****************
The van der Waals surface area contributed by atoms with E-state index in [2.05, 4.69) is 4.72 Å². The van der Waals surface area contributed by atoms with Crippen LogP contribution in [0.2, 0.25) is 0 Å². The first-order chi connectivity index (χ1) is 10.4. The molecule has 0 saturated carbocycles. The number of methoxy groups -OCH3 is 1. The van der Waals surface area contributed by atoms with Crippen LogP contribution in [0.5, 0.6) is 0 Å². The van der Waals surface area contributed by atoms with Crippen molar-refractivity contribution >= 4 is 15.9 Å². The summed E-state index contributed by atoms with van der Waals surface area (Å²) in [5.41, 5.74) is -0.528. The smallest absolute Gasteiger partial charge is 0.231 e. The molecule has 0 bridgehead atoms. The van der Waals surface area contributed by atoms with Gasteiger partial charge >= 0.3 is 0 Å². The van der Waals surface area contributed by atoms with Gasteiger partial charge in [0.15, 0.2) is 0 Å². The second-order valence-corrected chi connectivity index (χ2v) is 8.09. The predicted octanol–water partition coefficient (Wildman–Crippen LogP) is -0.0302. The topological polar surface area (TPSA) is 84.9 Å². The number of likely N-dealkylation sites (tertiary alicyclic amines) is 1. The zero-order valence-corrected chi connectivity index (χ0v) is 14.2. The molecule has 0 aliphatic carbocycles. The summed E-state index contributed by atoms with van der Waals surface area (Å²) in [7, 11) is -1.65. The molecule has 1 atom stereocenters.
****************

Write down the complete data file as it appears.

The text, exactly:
The van der Waals surface area contributed by atoms with E-state index in [2.05, 4.69) is 4.72 Å². The van der Waals surface area contributed by atoms with Crippen LogP contribution in [0.2, 0.25) is 0 Å². The first-order chi connectivity index (χ1) is 10.4. The molecule has 0 saturated carbocycles. The number of methoxy groups -OCH3 is 1. The van der Waals surface area contributed by atoms with Crippen LogP contribution in [0.5, 0.6) is 0 Å². The van der Waals surface area contributed by atoms with Crippen molar-refractivity contribution >= 4 is 15.9 Å². The summed E-state index contributed by atoms with van der Waals surface area (Å²) in [5.41, 5.74) is -0.528. The smallest absolute Gasteiger partial charge is 0.231 e. The molecule has 0 bridgehead atoms. The van der Waals surface area contributed by atoms with Gasteiger partial charge >= 0.3 is 0 Å². The van der Waals surface area contributed by atoms with Gasteiger partial charge in [0.15, 0.2) is 0 Å². The second-order valence-corrected chi connectivity index (χ2v) is 8.09. The predicted octanol–water partition coefficient (Wildman–Crippen LogP) is -0.0302. The topological polar surface area (TPSA) is 84.9 Å². The number of likely N-dealkylation sites (tertiary alicyclic amines) is 1. The zero-order valence-corrected chi connectivity index (χ0v) is 14.2. The molecule has 0 aliphatic carbocycles. The summed E-state index contributed by atoms with van der Waals surface area (Å²) in [7, 11) is -1.65. The molecule has 1 atom stereocenters.